Tradeshows and the corona crisis
The exhibition industry is infected. The number of cancelled events worldwide is increasing daily. In some cases, things are happening at a rapid pace due to diffuse regulations and instructions from the authorities and the collective panic mood. Organisers, exhibitors and visitors are unsettled and sometimes have to make decisions at very short notice. Some trade fairs have been cancelled in the last few days while construction was already underway. Others decided on a longer-term basis and postponed or cancelled their fairs early. Or they tried to pull through and ghost fairs like embedded world were held. No matter how the decision was made, there are only losers. Now it is clear - the exhibition spring of 2020 is not happening! It is also clear that the economic damage to the trade fair industry is already enormous. The FAMB puts it at 1.063 billion euros for the current year - and the trend is rising. So the cart is really in the mud. The question now is how to get it running again and what lessons can be learned from the situation.
Burying your head in the sand and hoping for state subsidies is the wrong way. Other crises, such as the financial crash in 2008, have shown that many companies in this situation were initially happy to cut back on their trade fair presence, but then realised that thanks to the upturn, business was running even without expensive trade fairs and would not return at all or only to a limited extent in future.
Trade fair versus digital?
Right at the beginning of the crisis, after the cancellation of the Geneva Motor Show, the media began to chant the farewell of the fairs. In the digital age, you don't need costly events any more anyway. Even more frightening is the development in the Bay Area. As is well known, the course for the future is often set there. Although the USA was relatively little affected by the Corana impact at that time, a frighteningly realistic article describes the emergence of a two-tier society in Silicon Valley. Those who can afford it work from home, have their daily necessities delivered and settle down. The health-conscious digital worker even forgoes gym visits. The Peleton fitness bike with on-screen training programme is currently the big hit in Palo Alto. The losers are those who cannot stay at home; delivery men, drivers and salesmen. The " analogue water carriers".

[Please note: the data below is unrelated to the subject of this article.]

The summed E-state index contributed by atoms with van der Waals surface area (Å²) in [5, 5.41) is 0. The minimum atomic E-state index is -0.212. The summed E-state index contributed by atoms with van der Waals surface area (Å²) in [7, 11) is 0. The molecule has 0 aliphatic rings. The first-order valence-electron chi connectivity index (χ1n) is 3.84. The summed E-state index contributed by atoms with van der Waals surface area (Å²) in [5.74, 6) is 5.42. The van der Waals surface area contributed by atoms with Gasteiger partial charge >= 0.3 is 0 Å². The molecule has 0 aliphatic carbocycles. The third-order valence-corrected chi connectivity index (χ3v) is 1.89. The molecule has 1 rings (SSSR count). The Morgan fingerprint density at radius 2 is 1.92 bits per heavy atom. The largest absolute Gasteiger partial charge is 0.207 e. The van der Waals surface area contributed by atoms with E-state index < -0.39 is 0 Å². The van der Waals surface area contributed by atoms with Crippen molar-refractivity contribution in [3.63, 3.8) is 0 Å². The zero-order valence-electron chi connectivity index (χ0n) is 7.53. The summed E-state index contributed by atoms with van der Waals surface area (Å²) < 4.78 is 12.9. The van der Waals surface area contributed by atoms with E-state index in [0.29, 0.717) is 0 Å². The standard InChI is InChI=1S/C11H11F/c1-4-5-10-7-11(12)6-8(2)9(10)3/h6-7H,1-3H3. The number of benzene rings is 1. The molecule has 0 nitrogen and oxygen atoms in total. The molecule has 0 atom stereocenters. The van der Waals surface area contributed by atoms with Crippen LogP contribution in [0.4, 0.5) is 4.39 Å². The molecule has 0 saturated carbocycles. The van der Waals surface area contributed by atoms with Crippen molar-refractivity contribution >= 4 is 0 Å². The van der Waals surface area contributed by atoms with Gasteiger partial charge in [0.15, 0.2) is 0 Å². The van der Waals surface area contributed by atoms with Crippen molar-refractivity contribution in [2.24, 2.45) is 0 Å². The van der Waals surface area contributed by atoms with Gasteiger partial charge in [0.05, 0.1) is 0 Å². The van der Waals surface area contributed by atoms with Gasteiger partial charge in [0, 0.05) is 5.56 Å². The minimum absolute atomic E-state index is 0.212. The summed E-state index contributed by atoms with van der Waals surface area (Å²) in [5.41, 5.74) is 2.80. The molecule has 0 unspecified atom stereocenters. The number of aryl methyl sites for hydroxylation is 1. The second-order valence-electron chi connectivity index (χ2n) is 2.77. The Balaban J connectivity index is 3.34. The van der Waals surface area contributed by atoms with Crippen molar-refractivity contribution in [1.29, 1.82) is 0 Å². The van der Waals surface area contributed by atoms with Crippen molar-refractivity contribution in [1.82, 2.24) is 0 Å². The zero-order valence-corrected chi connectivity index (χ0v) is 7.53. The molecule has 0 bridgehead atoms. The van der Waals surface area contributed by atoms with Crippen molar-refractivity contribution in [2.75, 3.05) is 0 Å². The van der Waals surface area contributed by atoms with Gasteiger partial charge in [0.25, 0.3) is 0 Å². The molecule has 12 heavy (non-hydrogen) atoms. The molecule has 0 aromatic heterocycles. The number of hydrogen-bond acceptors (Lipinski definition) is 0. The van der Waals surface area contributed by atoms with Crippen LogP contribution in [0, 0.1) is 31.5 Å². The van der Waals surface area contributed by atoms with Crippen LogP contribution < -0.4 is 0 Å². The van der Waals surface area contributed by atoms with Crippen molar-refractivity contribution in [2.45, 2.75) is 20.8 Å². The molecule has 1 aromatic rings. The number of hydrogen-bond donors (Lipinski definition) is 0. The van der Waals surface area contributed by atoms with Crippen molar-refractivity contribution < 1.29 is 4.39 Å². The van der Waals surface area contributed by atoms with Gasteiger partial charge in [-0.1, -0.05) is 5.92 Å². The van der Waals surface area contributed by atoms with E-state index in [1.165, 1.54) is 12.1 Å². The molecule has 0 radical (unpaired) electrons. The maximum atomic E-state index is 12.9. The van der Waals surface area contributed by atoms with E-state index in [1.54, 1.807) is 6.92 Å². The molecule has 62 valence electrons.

So is the trade fair industry facing the same fate after Corona? Will video conferences, webinars and online shops replace trade fairs in the long term? Hopefully not! After all, trade fairs are still the only marketing instrument that can appeal to all five human senses. Digital communication is only two-dimensional. Long-term brand and customer loyalty still requires personal contact, touching the product and often smelling and tasting. Especially in times of Facebook, Tinder and online shopping, "real experience", touching and manual testing, trying things out is gaining enormously in importance again. Every "digital customer journey" should therefore end with a real handshake!
To achieve this, however, trade fairs will have to move even more into the digital realm in future and offer your customers, exhibitors and visitors the best of both worlds. Before, during and after the event. Trade fair organisers should not only be marketplace operators, but also become intermediaries, consultants and partners for the customer, thus generating added value for all sides.
Hen or egg?
Back to the virus. The current situation is uncharted territory for everyone involved. Never before have trade fairs been cancelled or postponed to this extent and due to an impending epidemic. Is it now force majeure although there were "only" conditions imposed by the health authorities and no direct event bans as in Switzerland? Do the organisers insist on the stand rental? Does the exhibitor have to pay the stand constructor if the latter has not yet set up the stand? Are there claims for compensation for lost business?